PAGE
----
|Traded as||NYSE: KBR|
Downstream (petroleum industry)
Private military contractor
Infrastructure, Government & Power
|Founded||1901 M.W. Kellogg
1940's Brown & Root
2006 KBR, Inc.
Downtown Houston, Texas
|Stuart Bradie, CEO (June 2014)
Brian Ferraioli, CFO
$ 7.2 billion (FY 2013)
|$ 308 million (FY 2013)|
|$ 75 million (FY 2013)|
|Total assets||$ 5.4 billion (FY 2013)|
|Total equity||$ 2.44 billion (FY 2013)|
Number of employees
|27,000 (December 2013)|
KBR, Inc. (formerly Kellogg Brown & Root) is an American engineering, procurement, and construction company, formerly a subsidiary of Halliburton, headquartered in Houston. The company also has large offices in Arlington, Virginia, Birmingham, Alabama, and Newark, Delaware, in the United States and Leatherhead in the UK. After Halliburton acquired Dresser Industries in 1998, Dresser's engineering subsidiary, The M. W. Kellogg Co., was merged with Halliburton's construction subsidiary, Brown & Root, to form Kellogg Brown & Root. KBR and its predecessors have received many contracts with the U.S. military including during World War II, the Vietnam War, and Operation Iraqi Freedom.
In 1901 Morris Woodruff Kellogg founded The M. W. Kellogg Company in New York City. The company was incorporated in 1905 and its headquarters was moved to Jersey City, New Jersey. Initially Kellogg's main business was power plant construction and fabrication of power plant components, but the development of hammer forge welding techniques helped ready the company to move into refining as the petroleum industry developed. Kellogg was announced the number one construction company for years 1993 to 1995. This is mainly due to their work in the Dulles Greenway.
Kellogg's entry into process engineering initially focused on the Fleming cracking process, but in the 1920s Kellogg partnered with The Texas Company (Texaco) and Standard Oil of Indiana to purchase the Cross thermal cracking process. Kellogg set up one of the first petroleum laboratories in the country in 1926 to commercialize and then license the technology. This led to Kellogg building some 130 units in the United States and abroad.
In the 1930s and 1940s, Kellogg worked with leading refiners on various technologies. For the war effort, these developments led to the construction of six hydroreformer units, twenty fluid catalytic cracking units, and the only complete refinery built during World War II. Even bigger than the refining work was K-25, the gaseous diffusion plant at Oak Ridge, Tennessee, built as part of the Manhattan Project. This period also included the development of the Benedict–Webb–Rubin (BWR) equation of state which has since become an industry mainstay and provided the basis for Kellogg's lead in cryogenics.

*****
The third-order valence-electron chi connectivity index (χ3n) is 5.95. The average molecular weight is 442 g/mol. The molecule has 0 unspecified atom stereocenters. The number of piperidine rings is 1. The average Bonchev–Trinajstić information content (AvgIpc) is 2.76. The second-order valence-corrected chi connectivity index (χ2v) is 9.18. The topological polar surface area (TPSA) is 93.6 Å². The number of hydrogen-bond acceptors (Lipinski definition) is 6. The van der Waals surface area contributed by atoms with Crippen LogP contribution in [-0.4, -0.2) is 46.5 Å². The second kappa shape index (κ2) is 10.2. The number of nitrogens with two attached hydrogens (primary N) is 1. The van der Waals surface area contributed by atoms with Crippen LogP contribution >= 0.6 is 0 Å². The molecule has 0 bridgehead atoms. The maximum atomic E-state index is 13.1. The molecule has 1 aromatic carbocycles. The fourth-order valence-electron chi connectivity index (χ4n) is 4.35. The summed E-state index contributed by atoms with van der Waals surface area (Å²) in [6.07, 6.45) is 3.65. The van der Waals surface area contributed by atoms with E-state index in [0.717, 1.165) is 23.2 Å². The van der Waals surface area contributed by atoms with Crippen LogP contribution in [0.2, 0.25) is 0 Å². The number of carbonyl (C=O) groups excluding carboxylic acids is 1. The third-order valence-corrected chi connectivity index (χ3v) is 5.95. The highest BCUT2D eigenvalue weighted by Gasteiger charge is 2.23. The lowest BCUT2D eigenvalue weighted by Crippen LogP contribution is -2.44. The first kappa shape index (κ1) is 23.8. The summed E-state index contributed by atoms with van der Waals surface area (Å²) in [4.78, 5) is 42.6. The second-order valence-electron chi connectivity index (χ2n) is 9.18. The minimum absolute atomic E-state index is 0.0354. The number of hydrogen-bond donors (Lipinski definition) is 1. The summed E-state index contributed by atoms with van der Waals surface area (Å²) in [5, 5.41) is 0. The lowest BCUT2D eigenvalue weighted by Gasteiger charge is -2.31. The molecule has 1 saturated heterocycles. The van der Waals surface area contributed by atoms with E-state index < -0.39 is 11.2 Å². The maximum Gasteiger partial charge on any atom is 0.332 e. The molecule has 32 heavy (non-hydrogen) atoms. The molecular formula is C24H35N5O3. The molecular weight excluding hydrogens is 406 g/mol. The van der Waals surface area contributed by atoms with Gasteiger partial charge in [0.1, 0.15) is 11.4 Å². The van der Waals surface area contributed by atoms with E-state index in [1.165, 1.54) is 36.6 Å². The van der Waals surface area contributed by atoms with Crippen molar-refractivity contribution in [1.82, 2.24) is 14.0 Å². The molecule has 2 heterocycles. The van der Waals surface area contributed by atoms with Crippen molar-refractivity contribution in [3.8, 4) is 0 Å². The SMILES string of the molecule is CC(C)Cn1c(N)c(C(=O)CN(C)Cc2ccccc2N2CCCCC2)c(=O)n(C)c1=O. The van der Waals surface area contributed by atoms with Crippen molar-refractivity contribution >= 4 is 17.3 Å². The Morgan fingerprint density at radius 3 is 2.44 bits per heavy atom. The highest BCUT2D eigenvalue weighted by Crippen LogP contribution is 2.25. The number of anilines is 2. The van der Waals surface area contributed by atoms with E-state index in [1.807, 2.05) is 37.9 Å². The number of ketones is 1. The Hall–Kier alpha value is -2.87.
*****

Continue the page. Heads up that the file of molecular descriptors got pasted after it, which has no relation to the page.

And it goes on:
The 1950s Kellogg technology expanded into steam pyrolysis, Orthoflow fluid catalytic cracking, phenol-from-cumene and coal-to-synthetic fuels technologies and the 1960s saw the growth in helium recovery, ethylene, and the development of Kellogg's ammonia process.
In 1970, Kellogg moved from New York City to Houston, Texas, and in 1975, they completed the move by relocating the research and development lab. The 1970s saw Kellogg become the first American contractor to receive contracts from the People's Republic of China. Kellogg's international work expanded with the major ammonia complexes in China, Indonesia, and Mexico as well as LNG liquefaction plant in Algeria and two receiving terminals in the United States, the world's largest LPG plant in Kuwait and four fluid catalytic cracking units in Mexico. The 1980s saw continuation of global activity in LNG and ethylene with millisecond furnaces starting up in the United States.
Kellogg underwent numerous acquisitions and name changes through until 1987, when it was acquired by Dresser Industries, a provider of integrated services and project management for the oil and gas industry. Ten years later, Halliburton acquired Dresser, and combined Kellogg with Brown & Root to create a new, larger subsidiary — Kellogg Brown & Root (KBR).
Brown & Root was founded in Texas in 1919 by Herman Brown and Daniel Root, with money provided by Root (Brown's brother in law). Root soon died and Herman Brown's younger brother, George R. Brown, joined the company in 1922 (according to Robert A. Caro's The Path to Power). The company began its operations by building roads in Texas.